Baltimore Police struggle to investigate their own, new consent decree report says

Baltimore Police Commissioner Michael Harrison has much work ahead as he tries to bring the department into compliance with a federal consent decree, monitors wrote this week.

The Baltimore Police Department is close to completing internal investigations of officers implicated in the sweeping Gun Trace Task Force scandal, but the department still struggles to fully investigate its own, the latest consent decree report said. The problem is particularly acute when complaints originate with members of the public, federal monitors found.

Two years after the department entered into a consent decree with the U.S. Department of Justice, the monitoring team helping to implement reforms said that misconduct investigations have shown “encouraging developments” but continue to be deficient. The monitors cited “inexcusable negligence” over a recent instance in which a dozen misconduct cases against officers were tossed out because the department’s internal affairs team allowed them to to expire.


The unit, which lacks a permanent leader, needs more investigators to conduct thorough and timely reviews of cases, the report said.

The report again cites concerns that the department has not finished internal investigations related to the Gun Trace Task Force scandal in which eight officers were convicted of robbing residents and selling drugs.


It noted that the “BPD also has not yet authorized the promised independent investigation of the root causes of the scandal,” the report said.

“The need for BPD to repair its Public Integrity Bureau (“PIB”) ... is at the heart of the Consent Decree reform effort,” the report said.

In conversations with members of the monitoring team, "community members continue to focus on BPD’s ability to effectively police itself, underscoring that a properly functioning PIB is essential to re-establishing the community’s trust.”

Police Commissioner Michael Harrison on Tuesday briefly discussed the consent decree progress at a news conference.

“A lot has been done, and we’re building the foundation to really move the department forward,” Harrison said. “It sometimes doesn’t seem like a lot," but for a department of its size, it has been making strides in reforms.

The first year of the consent decree, before Harrison arrived in January, was largely about rewriting policies; this year, the focus has been on training officers, he said.

The department is formulating policies to lessen the caseloads of internal affairs investigators, according to court filings submitted as part of the consent agreement. The quarterly public hearing before U.S. District Judge James K. Bredar is scheduled Thursday at the federal courthouse downtown.

The consent decree was reached between the city and the Justice Department in April 2017. It requires the department to rewrite polices, retrain officers and retain the monitoring team — which includes lawyers and civil rights and policing experts — until it has reached compliance. So far, the city has spent $2.3 million in fees and more than $100,000 in expenses for the monitoring team.


The consent decree was reached after a Justice Department investigation found city police regularly violated residents’ civil rights.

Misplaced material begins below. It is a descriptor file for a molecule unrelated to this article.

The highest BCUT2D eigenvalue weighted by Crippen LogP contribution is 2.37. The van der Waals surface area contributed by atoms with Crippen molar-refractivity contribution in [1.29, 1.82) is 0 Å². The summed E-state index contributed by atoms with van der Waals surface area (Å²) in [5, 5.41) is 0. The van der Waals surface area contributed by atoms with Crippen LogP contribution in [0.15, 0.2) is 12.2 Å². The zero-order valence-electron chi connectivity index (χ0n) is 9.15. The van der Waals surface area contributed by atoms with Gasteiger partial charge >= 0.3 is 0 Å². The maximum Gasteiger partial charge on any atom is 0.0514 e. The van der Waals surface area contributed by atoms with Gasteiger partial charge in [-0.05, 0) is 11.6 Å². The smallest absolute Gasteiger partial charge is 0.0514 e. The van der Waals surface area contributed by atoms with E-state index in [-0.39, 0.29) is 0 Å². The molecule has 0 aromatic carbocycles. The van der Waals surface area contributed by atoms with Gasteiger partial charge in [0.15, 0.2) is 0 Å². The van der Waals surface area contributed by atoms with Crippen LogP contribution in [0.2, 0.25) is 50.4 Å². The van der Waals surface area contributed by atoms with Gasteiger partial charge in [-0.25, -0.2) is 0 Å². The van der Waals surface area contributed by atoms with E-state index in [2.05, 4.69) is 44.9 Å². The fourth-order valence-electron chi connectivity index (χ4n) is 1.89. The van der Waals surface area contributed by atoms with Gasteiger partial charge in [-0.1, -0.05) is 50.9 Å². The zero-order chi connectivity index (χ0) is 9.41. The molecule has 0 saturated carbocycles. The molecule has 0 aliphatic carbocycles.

The monitors focused on the lack of stable leadership; there have been four commissioners in the past year.

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The report highlighted some improvements. The department has revised protocols on how it receives misconduct complaints and how they are shared with the Civilian Review Board. The independent panel of volunteers reviews misconduct cases and makes recommendations with regard to officer discipline.

The department has also started addressing concerns surrounding officer disciplinary files that might have been wrongly expunged after the department incorrectly categorized those cases.

“The need for BPD to repair its Public Integrity Bureau (“PIB”) ... is at the heart of the Consent Decree reform effort,” the report said.

—  Consent Decree Monitoring Team's quarterly report

But the report emphasized the department’s inability to investigate allegations of police misconduct — key to the public’s distrust of the department. One reason is the absence of a permanent leader in the Public Integrity Unit, the report said. Harrison had named Michelle Wilson as the deputy commissioner to oversee the unit in May but reversed course two days later. Wilson had previously signed a sworn affidavit questioning the truthfulness of Baltimore State’s Attorney Marilyn Mosby in connection to a lawsuit.

A new replacement has not been yet been named.


Monitors found “too much time between the date of the complaint and the required communications with the complainant; excessive time to complete civilian-initiated investigations; files that were not uniformly organized and did not contain a task checklist; interviews and attempted interviews of subjects that were often delayed too long; and supervisory review and approval that too often came too late — well beyond the date the investigation was completed and investigative report was finalized.”

But of the complaints that were generated internally and not from civilians, the monitors found complaints “generally appeared to be resolved in a timely manner” and were more thorough.

The report also discussed staffing. An upcoming staffing plan will evaluate the need for specialized units to determine if any are" duplicative or nonessential," and then reassign those officers to areas of need.